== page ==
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Smooth trial run for new OSS inspection process in Daytona 500 prelude

RELATED: More about the new inspection process

DAYTONA BEACH, Fla. — Bringing high-tech equipment out into the field sometimes connotes a level of fragility, especially in the Monster Energy NASCAR Cup Series garage with the heat, humidity and grit from seasonable Florida afternoons.

So far, the new Optical Scanning Station (OSS) car inspection process hasn’t wilted under the pressure of its first full-fledged NASCAR weekend at Daytona International Speedway. And that’s given John Probst, NASCAR Managing Director for Competition and Innovation, some peace of mind as the system makes its debut in the days leading up to Sunday’s Daytona 500 (Sunday, 2:30 p.m. ET, FOX, MRN, SiriusXM).

“I can say so far — I don’t want to sound like I was planning on the worst there — but it’s worked out better than I had hoped actually so far,” Probst said during a break between Sunday’s Daytona 500 qualifying and the Advance Auto Parts Clash. “We’ve run well over 220 scans by this point and so far, so good. No major issues.”

The new technology — developed by the NASCAR Research & Development team in conjunction with Hawk-Eye Innovations — uses 17 cameras and eight projectors in a tented inspection bay to map and check vehicle bodies for compliance. The system replaces the Laser Inspection System (LIS) and some templates that were previously used last season.

Though it’s still early in the process, the reviews for the system’s initial effectiveness have largely been positive, Probst says. Stewart-Haas Racing crew chief Rodney Childers was among those offering a thumbs-up on social media, and Team Penske owner Roger Penske and crew chief Paul Wolfe also chimed in with their praises after Brad Keselowski’s Clash victory Sunday in the Penske No. 2 Ford.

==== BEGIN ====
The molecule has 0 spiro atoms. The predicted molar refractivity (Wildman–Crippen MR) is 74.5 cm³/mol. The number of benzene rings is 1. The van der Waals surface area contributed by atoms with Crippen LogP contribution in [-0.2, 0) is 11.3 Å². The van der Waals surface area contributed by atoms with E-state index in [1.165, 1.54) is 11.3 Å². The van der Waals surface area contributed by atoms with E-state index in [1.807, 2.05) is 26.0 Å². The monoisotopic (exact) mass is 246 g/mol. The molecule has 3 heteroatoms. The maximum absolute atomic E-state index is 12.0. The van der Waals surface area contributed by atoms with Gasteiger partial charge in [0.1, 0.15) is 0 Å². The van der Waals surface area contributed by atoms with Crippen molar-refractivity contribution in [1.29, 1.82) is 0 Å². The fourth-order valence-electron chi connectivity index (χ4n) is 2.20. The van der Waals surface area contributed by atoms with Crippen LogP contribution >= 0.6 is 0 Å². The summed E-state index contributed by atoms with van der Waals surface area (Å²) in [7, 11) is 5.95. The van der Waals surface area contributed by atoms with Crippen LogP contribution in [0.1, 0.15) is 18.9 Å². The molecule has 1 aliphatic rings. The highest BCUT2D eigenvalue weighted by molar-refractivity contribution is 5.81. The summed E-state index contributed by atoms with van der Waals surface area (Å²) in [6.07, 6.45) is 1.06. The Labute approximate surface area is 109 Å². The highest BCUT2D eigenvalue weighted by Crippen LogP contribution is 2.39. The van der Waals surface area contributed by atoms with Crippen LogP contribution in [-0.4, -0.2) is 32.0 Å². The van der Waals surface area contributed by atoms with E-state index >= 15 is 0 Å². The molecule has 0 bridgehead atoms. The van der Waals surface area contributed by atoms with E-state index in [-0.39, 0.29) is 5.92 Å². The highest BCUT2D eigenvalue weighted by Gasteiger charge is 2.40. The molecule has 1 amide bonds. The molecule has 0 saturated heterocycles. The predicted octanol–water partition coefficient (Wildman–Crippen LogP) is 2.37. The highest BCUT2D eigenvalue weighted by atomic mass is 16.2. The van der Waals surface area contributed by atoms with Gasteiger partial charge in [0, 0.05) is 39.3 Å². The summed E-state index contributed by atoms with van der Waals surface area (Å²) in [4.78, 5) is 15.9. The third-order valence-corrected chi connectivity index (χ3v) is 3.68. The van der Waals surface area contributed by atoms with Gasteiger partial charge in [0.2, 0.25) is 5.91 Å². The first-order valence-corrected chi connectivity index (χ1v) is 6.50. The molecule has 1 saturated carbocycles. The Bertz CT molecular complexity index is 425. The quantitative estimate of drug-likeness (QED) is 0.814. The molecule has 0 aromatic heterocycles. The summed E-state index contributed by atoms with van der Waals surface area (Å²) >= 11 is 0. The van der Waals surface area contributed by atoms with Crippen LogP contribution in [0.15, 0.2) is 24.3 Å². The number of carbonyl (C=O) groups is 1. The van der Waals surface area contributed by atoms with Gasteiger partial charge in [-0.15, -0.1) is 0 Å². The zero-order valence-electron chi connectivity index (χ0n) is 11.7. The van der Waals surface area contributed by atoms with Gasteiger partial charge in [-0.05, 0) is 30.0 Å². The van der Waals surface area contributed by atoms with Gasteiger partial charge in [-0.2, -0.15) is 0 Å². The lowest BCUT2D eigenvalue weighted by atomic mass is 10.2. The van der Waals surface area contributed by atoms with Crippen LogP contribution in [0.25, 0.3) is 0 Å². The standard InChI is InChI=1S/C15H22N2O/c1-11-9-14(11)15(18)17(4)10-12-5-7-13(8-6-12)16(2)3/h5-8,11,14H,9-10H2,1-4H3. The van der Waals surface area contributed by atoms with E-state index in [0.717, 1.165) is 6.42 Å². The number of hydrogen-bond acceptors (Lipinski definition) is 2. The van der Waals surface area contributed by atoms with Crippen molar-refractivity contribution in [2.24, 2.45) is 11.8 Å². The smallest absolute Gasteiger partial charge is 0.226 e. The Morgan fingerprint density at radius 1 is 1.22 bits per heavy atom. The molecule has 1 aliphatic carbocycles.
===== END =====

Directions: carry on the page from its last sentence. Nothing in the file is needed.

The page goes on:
“One thing I will say, that the (OSS) process has really made a whole different week out of this,” Penske said. “There’s been less work on the cars. The machine says where you are, and everybody has got to be there. So I feel that we’re all racing on a level playing field, which is a big step for NASCAR and what they’ve tried to do.”

The system made a handful of appearances at NASCAR races toward the end of last season, but Saturday and Sunday marked its first official use in competition. And though NASCAR’s competition officials processed more than 1,000 scans in the offseason at the R&D Center in Concord, North Carolina, Sunday was the first run-through for a full field of cars in pre-qualifying inspection for the Daytona 500.

With little exception, the flow of cars through the inspection bay was relatively smooth, with each scan taking roughly three minutes. And teams have caught on with some of the system’s nuances, even in simple courtesy matters such as furling up the tent’s flaps once their scans were finished.

Probst says it’s all part of a learning process, one that won’t end after Speedweeks are complete.

“It’s worked very well, but we learn every day, almost with every car,” Probst said. “We’re students every day. We’re going to learn and get better. We’ve already changed some things that we do here with lineups, how we roll the cars on and how we stage the cars, where we stage the crew members. So yeah, this will be a process. We’re going to continue to work with the garage to continue to make it better and better.

“The way it looks in Atlanta will be even better than it was here, and when we get to Homestead, I’d like to say we’ll be done but we won’t. We’ll continue to do the things that make it more efficient and a better result for all of us.”